Wednesday, October 2, 2013
The BBC profiles Greece's far-right Golden Dawn party. Claimed by many to be neo-Nazis, the Golden Dawn party has gained substantial support during the ongoing Greek economic crisis. In the October 2009 election, held just before the country's credit rating was downgraded, the party was winning less than 1% of the vote and had no representation in parliament. After two international bailouts and a government austerity drive, it won 7% in 2012's elections, ending up in fifth place with 18 seats in parliament. It took advantage of growing public anger fuelled by corruption and mismanagement by the established political parties; drastic cuts to jobs, wages and pensions enforced by international lenders; and a steady flow of immigrants seeking access to the EU. Outside parliament, its members sought to drum up support through programmes such as food hand-outs to the poor, which pointedly excluded immigrants. Its leaders declared ordinary Greeks under attack.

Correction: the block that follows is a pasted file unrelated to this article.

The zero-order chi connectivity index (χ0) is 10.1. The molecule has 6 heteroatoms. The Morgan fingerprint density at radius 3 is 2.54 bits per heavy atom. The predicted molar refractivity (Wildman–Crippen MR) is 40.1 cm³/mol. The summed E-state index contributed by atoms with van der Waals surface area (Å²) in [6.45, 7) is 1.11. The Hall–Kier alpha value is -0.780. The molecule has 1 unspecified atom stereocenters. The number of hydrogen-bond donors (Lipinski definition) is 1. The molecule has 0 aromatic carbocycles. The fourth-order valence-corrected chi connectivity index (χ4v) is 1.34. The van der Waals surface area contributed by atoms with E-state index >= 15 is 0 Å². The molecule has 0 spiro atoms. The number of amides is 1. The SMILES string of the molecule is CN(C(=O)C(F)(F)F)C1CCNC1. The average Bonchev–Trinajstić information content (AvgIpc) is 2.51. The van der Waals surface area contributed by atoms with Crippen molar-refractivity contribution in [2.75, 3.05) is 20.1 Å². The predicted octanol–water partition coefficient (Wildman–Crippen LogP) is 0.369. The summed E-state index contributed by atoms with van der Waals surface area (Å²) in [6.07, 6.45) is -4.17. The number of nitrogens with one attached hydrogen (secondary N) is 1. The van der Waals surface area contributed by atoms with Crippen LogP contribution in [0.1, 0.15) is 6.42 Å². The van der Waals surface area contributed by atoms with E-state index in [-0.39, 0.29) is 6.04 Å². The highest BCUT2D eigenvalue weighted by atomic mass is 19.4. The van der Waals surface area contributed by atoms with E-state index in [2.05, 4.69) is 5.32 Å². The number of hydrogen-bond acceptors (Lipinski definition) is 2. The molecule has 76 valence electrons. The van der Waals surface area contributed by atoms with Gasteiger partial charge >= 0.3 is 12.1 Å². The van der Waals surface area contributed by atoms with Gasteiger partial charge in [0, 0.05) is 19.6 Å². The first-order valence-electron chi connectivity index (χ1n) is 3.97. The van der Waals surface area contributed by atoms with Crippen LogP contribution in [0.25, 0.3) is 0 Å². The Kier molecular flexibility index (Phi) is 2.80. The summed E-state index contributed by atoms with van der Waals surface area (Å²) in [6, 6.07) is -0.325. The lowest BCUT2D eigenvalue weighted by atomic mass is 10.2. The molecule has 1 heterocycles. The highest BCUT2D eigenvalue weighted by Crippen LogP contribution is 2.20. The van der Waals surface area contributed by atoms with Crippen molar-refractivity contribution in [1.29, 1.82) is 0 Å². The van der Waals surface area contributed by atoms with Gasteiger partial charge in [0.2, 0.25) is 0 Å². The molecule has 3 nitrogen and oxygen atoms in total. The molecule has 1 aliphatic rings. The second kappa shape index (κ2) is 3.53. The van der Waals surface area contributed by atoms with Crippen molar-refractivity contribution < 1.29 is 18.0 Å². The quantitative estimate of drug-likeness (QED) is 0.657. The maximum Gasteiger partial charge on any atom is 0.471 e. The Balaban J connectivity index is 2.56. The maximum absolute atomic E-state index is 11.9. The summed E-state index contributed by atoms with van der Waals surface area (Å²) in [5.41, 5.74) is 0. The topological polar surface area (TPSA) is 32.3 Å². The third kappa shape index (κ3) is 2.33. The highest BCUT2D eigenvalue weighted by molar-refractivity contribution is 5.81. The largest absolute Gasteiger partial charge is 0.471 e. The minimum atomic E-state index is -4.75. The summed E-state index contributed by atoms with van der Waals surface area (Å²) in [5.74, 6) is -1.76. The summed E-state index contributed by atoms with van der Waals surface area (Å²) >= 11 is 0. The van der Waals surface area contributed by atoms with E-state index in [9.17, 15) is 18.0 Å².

MP Ilias Panagiotaros told the BBC: "Greek people have to protect themselves. Nikolaos Michaloliakos said that "Greek society is ready... [for] a new type of civil war. On one side will be nationalists like us, and Greeks who want our country to be as it used to be. On the other will be illegal immigrants and anarchists."
Members were accused of perpetrating attacks on foreigners and political opponents, culminating in the killing of left-wing rapper Pavlos Fyssas in September 2013. The investigation into that crime has resulted in a clampdown on the party and the arrest of its leadership on charges of belonging to a criminal organization.